wherein a request from a client is passed to the middleware application by a generic proxy, the middleware application uses a current web service address from the repository to generate a web service proxy, and uses the web service proxy to pass the request to a web service.
8. The system of claim 7 wherein the repository further comprises a uniform resource indicator for the web service.
9. The system of claim 7 wherein the repository further comprises a description for the web service.
10. The system of claim 7 wherein the repository further comprises a plurality of input parameters for the web service.
11. The system of claim 7 wherein the repository further comprises a plurality of output parameters.
12. The system of claim 7 wherein the repository further comprises a class name.
13. The system of claim 7 wherein the repository further comprises a file location.
14. The system of claim 7 further comprising a proxy generator tool for generating the second proxy.
15. The system of claim 7 further comprising a java archive file.
16. The system of claim 7 further comprising a code development tool for generating the first proxy.
17. A computer program product comprising:
instructions for, responsive to receiving a request through a generic proxy, accessing a repository for information to retrieve a web service proxy; and
instructions for, using the web service proxy, transmitting the request to a web service corresponding to the web service proxy.
18. The computer program product of claim 17 further comprising:
instructions for registering a web service in the repository.
19. The computer program product of claim 17 further comprising:
instructions for storing a plurality of information for the web service in a repository;
assigning a uniform resource indicator to the web service;
using the uniform resource indicator, retrieving the plurality of information from the repository;
using the plurality of information, generating the web service proxy; and
storing the web service proxy.
20. The computer program product of claim 17 further comprising:
instructions for linking a generic proxy to a request.
Description
FIELD OF THE INVENTION

The present invention relates generally to electrical and digital data processing systems for the transfer and use of web services between users of the Internet or an intranet. In particular, the invention pertains to a middleware application that allows the development of web service client code independent of the web service location or protocol used to implement the web service.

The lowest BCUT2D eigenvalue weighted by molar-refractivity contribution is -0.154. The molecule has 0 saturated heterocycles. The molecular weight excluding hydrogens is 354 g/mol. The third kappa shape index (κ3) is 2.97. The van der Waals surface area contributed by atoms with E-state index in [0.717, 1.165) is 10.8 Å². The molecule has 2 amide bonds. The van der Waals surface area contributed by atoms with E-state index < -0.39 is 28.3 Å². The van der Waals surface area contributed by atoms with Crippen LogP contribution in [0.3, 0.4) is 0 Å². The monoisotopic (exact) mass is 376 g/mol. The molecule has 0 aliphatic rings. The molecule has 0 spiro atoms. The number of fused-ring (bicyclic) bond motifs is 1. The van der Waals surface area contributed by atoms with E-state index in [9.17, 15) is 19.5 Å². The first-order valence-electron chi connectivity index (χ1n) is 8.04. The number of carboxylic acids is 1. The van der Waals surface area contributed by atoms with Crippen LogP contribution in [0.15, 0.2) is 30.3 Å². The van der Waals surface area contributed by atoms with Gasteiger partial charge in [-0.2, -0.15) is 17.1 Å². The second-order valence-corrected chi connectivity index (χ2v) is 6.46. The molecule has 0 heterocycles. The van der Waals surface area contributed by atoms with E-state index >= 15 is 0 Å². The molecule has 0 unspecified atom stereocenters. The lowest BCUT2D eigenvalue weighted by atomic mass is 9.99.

BACKGROUND OF THE INVENTION

In recent history, the World Wide Web (the “Web”) has served two primary roles. First, the Web has provided a mechanism for communication among individuals and businesses, allowing these entities to exchange messages instantaneously. Second, the Web has served as a global library, providing a mechanism for the retrieval and dissemination of information. Today, however, the Web is increasingly used to communicate information from one programming application to another programming application without human intervention, through the use of web services.

A web service is a programming module, located on the Internet that is available for remote invocation. When invoked, the web service implements programming logic and provides functionality for disparate applications across application and organization boundaries. Businesses and other organizations use web services to exchange data with customers over the Internet and between users over an intranet. For example, an e-business wholesaler may use a web service that distributes a list of products to retailers. That e-business wholesaler also would use a web service that receives a purchase order from a retailer and then returns that order with expected shipment dates, the cost of shipping, handling, and the tax on the products. Additionally, a business may use a web service internally over an intranet to exchange data within divisions, such as when a paycheck is calculated using various payroll applications internal to the organization.